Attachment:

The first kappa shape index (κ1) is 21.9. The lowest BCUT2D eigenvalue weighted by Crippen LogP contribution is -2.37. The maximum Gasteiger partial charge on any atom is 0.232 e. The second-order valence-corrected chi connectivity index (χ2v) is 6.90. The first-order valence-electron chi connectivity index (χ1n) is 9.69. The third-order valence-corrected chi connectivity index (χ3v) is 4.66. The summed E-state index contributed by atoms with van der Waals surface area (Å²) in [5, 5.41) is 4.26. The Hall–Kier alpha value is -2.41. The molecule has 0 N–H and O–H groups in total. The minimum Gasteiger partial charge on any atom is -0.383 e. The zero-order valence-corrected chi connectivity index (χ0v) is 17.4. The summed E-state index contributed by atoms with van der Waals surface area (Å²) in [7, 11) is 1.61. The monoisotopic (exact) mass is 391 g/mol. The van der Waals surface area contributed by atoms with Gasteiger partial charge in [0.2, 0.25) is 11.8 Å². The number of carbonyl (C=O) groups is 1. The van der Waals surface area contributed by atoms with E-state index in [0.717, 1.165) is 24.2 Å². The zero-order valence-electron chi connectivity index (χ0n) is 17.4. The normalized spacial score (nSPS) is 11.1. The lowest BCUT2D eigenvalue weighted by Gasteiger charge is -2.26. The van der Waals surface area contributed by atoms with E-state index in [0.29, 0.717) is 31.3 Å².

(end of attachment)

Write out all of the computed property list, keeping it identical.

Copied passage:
The first kappa shape index (κ1) is 21.9. The lowest BCUT2D eigenvalue weighted by Crippen LogP contribution is -2.37. The maximum Gasteiger partial charge on any atom is 0.232 e. The second-order valence-corrected chi connectivity index (χ2v) is 6.90. The first-order valence-electron chi connectivity index (χ1n) is 9.69. The third-order valence-corrected chi connectivity index (χ3v) is 4.66. The summed E-state index contributed by atoms with van der Waals surface area (Å²) in [5, 5.41) is 4.26. The Hall–Kier alpha value is -2.41. The molecule has 0 N–H and O–H groups in total. The minimum Gasteiger partial charge on any atom is -0.383 e. The zero-order valence-corrected chi connectivity index (χ0v) is 17.4. The summed E-state index contributed by atoms with van der Waals surface area (Å²) in [7, 11) is 1.61. The monoisotopic (exact) mass is 391 g/mol. The van der Waals surface area contributed by atoms with Gasteiger partial charge in [0.2, 0.25) is 11.8 Å². The number of carbonyl (C=O) groups is 1. The van der Waals surface area contributed by atoms with E-state index in [0.717, 1.165) is 24.2 Å². The zero-order valence-electron chi connectivity index (χ0n) is 17.4. The normalized spacial score (nSPS) is 11.1. The lowest BCUT2D eigenvalue weighted by Gasteiger charge is -2.26. The van der Waals surface area contributed by atoms with E-state index in [0.29, 0.717) is 31.3 Å².